Chapter 62 : Genomics and Innovation in Antibiotics

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Every newly sequenced genome reveals hitherto-unknown proteins whose roles can then be determined. Secondly, chemotherapeutic agents can be developed to interfere with or enhance those functions. A closely coupled concern is whether the headlong rush into genomics has unreasonably marginalized existing approaches to pharmaceutical innovation. Writing in Nature Biotechnology, David Horrobin observed that, with rare exceptions, most of the top 20 multinational pharmaceutical companies are not generating in-house the new products needed to sustain the rates of growth they have enjoyed in the past. The promise is that genomics, together with combinatorial chemistry and high-throughput screening, can bring relief from the grim scenario. Completed genome sequences, from Haemophilus influenzae in 1995 to Sorangium cellulosum in 2008, not only reveal many hitherto unrecognized targets for attack, but also emphasize how limited are the numbers of bacterial functions that thwart with conventional antibiotics. Comparative genomics assist further in eliminating, as possible candidates, genes which are functional in other organisms but whose activities are no longer required by the pathogen in question. Much surely remains to be gained from the corpus of knowledge (and of bacterial strains) accumulated during decades of conventional research on antibiotics. Many proposals have been made, including searches for new antibiotics using novel test methods, examination of previously unculturable bacteria, innovative culture conditions, and means of overcoming penetration barriers to render drugs effective against organisms they do not at present touch.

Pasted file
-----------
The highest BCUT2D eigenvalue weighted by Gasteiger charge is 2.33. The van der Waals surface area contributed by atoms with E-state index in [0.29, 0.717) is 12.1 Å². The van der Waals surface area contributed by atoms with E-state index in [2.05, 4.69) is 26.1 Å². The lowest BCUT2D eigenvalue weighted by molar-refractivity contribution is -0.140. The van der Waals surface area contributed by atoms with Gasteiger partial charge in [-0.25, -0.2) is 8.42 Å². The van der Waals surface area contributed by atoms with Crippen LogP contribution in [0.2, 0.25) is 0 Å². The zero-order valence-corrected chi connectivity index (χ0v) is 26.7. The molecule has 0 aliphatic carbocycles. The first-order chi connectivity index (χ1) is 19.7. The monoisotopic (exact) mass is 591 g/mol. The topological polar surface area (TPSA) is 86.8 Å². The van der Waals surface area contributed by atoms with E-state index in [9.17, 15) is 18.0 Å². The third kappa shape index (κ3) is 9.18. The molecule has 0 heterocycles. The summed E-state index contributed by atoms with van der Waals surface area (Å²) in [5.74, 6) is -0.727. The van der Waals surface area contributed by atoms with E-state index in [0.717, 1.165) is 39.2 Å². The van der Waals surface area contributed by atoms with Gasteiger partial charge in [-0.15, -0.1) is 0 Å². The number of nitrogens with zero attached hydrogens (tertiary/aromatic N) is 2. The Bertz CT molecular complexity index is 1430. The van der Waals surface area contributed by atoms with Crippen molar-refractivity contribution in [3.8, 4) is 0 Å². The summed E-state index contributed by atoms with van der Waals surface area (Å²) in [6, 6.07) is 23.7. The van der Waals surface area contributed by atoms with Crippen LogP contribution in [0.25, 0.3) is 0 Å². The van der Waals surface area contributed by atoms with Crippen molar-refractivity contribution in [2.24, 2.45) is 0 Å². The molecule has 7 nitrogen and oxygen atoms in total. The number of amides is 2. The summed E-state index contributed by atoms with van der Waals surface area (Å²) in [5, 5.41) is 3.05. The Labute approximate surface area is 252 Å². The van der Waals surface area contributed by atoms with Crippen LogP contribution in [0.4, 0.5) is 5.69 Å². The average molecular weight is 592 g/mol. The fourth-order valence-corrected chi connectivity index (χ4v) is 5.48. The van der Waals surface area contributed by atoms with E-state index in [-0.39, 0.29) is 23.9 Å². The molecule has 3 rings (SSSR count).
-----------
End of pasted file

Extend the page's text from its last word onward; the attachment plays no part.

Citation: Dixon B. 2009. Genomics and Innovation in Antibiotics, p 292-295. In Animalcules. ASM Press, Washington, DC. doi: 10.1128/9781555817442.ch62
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1. Horrobin, D. F. 2001. Realism in drug discovery—could Cassandra be right? Nat. Biotechnol. 19: 1099 1100.
2. Innes, C. M. J.,, and E. J. Allan. 2001. Induction, growth and antibiotic production of Streptomyces viridifaciens L-form bacteria. J. Appl. Microbiol. 90: 301 308.
3. Waterhouse, R. N.,, H. Buhariwalla,, D. Bourn,, E. J. Rattray,, and L. A. Glover. 1996. CCD detection of lux-marked Pseudomonas syringaepv. phaseolicola L-forms associated with Chinese cabbage and the resulting disease protection against Xanthomonas campestris. Lett. Appl. Microbiol. 22: 262 266.
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